We don’t want this post to sound like a rant…so we’ll keep our criticism to constructive tips (and only vent a little). It’s about marketing-smart healthcare practice and medical facility names…and by extension, their exterior signage (or lack of it). To be blunt, eight out of 10 times it’s wrong.
The root of our two-fold frustration is the lost marketing opportunity and the waste of limited resources. Practice names, and the signs on the street, simply don’t communicate, or they convey little or no meaningful message. Worse, we often visit practice locations where there is no sign at all. (At least we didn’t find it.)
Generally, it’s the private practices, medical groups and dental offices that more often miss the marketing boat, and less so the hospitals and larger medical facilities. Perhaps the latter ones have better healthcare marketing advice and planning. But regardless of the size of the business, we offer the following instructive counsel for all.
Quick Tips about a Practice Name
- The name you use is a big part of your branding message. To oversimplify a little, branding is part of everything you do. And often the first thing the public (and prospective patients) hears or knows is the name of the medical practice, health systems, hospital or other healthcare entity. Don’t dismiss the name of the business as simply a clerical convenience. It’s a linchpin for all that the public attaches to the practice.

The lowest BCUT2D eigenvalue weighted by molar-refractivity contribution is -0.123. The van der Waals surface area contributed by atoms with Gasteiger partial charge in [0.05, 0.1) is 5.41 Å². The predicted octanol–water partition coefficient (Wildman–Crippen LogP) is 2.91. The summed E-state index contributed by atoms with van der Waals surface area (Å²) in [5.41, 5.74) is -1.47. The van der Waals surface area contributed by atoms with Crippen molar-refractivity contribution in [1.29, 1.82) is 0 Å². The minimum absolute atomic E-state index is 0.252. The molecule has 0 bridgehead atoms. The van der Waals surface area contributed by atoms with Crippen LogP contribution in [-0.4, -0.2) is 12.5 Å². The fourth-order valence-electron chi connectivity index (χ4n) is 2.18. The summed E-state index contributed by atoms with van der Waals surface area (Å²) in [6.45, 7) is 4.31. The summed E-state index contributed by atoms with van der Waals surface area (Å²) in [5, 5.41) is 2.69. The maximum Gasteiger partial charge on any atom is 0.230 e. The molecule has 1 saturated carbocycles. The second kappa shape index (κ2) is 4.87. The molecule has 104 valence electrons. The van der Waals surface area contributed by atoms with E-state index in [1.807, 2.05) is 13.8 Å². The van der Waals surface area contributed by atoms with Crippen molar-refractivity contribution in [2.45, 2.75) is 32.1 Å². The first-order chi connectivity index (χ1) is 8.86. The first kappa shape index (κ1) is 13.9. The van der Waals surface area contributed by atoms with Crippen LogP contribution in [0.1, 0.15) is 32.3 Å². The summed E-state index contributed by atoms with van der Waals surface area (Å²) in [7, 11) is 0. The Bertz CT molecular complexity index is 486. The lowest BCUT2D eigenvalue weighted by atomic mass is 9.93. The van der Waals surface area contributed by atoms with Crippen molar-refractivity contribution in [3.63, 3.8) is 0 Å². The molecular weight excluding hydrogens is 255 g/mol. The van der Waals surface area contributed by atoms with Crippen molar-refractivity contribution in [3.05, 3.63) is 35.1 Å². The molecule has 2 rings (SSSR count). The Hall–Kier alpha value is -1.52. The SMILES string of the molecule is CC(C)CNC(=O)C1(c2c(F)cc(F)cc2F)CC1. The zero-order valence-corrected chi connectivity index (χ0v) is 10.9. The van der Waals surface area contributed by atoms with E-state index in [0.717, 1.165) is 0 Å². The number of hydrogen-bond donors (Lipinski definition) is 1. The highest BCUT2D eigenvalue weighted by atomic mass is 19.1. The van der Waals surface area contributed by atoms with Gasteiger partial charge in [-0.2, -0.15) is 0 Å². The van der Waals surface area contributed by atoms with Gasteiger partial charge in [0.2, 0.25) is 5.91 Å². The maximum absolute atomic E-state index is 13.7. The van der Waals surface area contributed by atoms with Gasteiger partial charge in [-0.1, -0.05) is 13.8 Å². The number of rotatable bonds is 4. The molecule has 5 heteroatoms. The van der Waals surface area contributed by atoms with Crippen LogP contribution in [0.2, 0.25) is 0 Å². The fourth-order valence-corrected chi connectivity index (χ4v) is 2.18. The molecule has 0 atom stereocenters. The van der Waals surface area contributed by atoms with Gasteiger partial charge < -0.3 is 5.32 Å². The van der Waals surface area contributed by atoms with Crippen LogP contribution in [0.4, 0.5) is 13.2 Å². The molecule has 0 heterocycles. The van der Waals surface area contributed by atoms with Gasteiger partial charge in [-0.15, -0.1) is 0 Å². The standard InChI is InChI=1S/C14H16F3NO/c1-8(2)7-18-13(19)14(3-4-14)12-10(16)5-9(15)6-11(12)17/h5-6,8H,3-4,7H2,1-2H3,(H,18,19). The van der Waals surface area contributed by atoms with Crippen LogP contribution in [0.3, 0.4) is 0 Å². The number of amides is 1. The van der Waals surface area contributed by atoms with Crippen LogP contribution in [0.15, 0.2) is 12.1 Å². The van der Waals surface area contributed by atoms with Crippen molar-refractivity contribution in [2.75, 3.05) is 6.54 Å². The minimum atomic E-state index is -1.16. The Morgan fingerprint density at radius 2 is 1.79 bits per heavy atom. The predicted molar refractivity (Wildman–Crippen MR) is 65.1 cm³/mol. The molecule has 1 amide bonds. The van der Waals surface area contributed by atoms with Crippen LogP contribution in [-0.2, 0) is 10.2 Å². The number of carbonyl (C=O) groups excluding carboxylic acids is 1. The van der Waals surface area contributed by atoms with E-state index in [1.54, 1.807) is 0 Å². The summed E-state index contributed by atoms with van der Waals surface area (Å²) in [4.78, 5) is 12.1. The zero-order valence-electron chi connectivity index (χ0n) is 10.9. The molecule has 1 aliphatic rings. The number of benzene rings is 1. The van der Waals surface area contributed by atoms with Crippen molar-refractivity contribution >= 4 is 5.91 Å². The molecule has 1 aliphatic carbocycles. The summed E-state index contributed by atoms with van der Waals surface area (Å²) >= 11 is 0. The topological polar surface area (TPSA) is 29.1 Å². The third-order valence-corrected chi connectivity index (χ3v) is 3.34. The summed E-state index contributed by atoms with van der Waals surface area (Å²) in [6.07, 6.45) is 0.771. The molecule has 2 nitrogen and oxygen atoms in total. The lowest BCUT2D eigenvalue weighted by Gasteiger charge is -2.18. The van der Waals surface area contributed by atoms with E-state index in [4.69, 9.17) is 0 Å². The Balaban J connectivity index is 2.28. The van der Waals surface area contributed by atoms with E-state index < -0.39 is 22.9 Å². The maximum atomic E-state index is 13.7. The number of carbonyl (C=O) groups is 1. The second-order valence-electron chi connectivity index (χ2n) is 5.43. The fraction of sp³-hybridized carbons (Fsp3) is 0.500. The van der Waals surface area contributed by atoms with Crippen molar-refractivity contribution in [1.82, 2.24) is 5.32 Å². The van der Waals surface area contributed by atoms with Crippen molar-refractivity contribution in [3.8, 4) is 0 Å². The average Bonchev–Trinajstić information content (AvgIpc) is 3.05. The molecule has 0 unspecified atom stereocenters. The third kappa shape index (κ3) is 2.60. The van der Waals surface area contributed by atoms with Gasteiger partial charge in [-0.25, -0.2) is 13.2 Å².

- A benefit-based name is more memorable. A typical naming convention is using only a personal name…and it’s a classic pitfall. Sorry, but “Dr. Arnold B. Longlastname” is essentially meaningless to the public. (Surprisingly, the doctor’s profession is often omitted.) What prospective patients—individuals with a current or future need—want to know is “what can you do for me?” People understand and retain a concept of what benefits them personally.
Quick Tips about Names on a Sign
- Exterior signs may be your best marketing investment. Dollar for dollar, a marketing-driven exterior sign will, in most situations, can produce the highest Return-on-Investment. Although quality signs are not inexpensive, they have a long working lifetime and, done right, can continuously contribute to new business. The best use of all signage opportunity should be a high priority.
- Use plain-speak. Sadly, signs written in haste by doctors (or sign fabricators) use professional, medical or dental terms that read like a multi-syllable Curriculum Vitae. What’s correct and what communicates are vastly different. See the bit above about benefits and use ordinary people words, not doctor talk.
For more help, read the DOs and DON'Ts of Creating a Marketing-Smart Practice Name and other instructional medical marketing articles in our free, online library [here].